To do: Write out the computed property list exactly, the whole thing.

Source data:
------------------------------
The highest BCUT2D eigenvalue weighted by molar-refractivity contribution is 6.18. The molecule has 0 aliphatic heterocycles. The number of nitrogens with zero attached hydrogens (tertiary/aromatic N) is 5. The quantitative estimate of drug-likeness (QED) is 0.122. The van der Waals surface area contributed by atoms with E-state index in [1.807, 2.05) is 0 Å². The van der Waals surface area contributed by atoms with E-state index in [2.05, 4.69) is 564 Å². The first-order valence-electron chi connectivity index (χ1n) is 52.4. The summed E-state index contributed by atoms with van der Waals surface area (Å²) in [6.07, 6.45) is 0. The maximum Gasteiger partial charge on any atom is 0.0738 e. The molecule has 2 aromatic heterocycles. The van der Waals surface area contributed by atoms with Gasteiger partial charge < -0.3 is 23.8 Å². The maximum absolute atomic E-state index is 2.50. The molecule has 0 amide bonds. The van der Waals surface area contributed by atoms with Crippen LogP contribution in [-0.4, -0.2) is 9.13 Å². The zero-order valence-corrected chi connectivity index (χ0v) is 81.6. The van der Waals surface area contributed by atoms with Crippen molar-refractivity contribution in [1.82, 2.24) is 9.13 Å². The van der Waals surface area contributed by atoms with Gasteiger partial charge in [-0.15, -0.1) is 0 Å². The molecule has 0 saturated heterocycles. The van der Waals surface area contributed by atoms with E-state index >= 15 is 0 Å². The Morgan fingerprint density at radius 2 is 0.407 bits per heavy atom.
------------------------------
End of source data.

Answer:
The highest BCUT2D eigenvalue weighted by molar-refractivity contribution is 6.18. The molecule has 0 aliphatic heterocycles. The number of nitrogens with zero attached hydrogens (tertiary/aromatic N) is 5. The quantitative estimate of drug-likeness (QED) is 0.122. The van der Waals surface area contributed by atoms with E-state index in [1.807, 2.05) is 0 Å². The van der Waals surface area contributed by atoms with E-state index in [2.05, 4.69) is 564 Å². The first-order valence-electron chi connectivity index (χ1n) is 52.4. The summed E-state index contributed by atoms with van der Waals surface area (Å²) in [6.07, 6.45) is 0. The maximum Gasteiger partial charge on any atom is 0.0738 e. The molecule has 2 aromatic heterocycles. The van der Waals surface area contributed by atoms with Gasteiger partial charge < -0.3 is 23.8 Å². The maximum absolute atomic E-state index is 2.50. The molecule has 0 amide bonds. The van der Waals surface area contributed by atoms with Crippen LogP contribution in [-0.4, -0.2) is 9.13 Å². The zero-order valence-corrected chi connectivity index (χ0v) is 81.6. The van der Waals surface area contributed by atoms with Crippen molar-refractivity contribution in [1.82, 2.24) is 9.13 Å². The van der Waals surface area contributed by atoms with Gasteiger partial charge in [-0.15, -0.1) is 0 Å². The molecule has 0 saturated heterocycles. The van der Waals surface area contributed by atoms with E-state index >= 15 is 0 Å². The Morgan fingerprint density at radius 2 is 0.407 bits per heavy atom.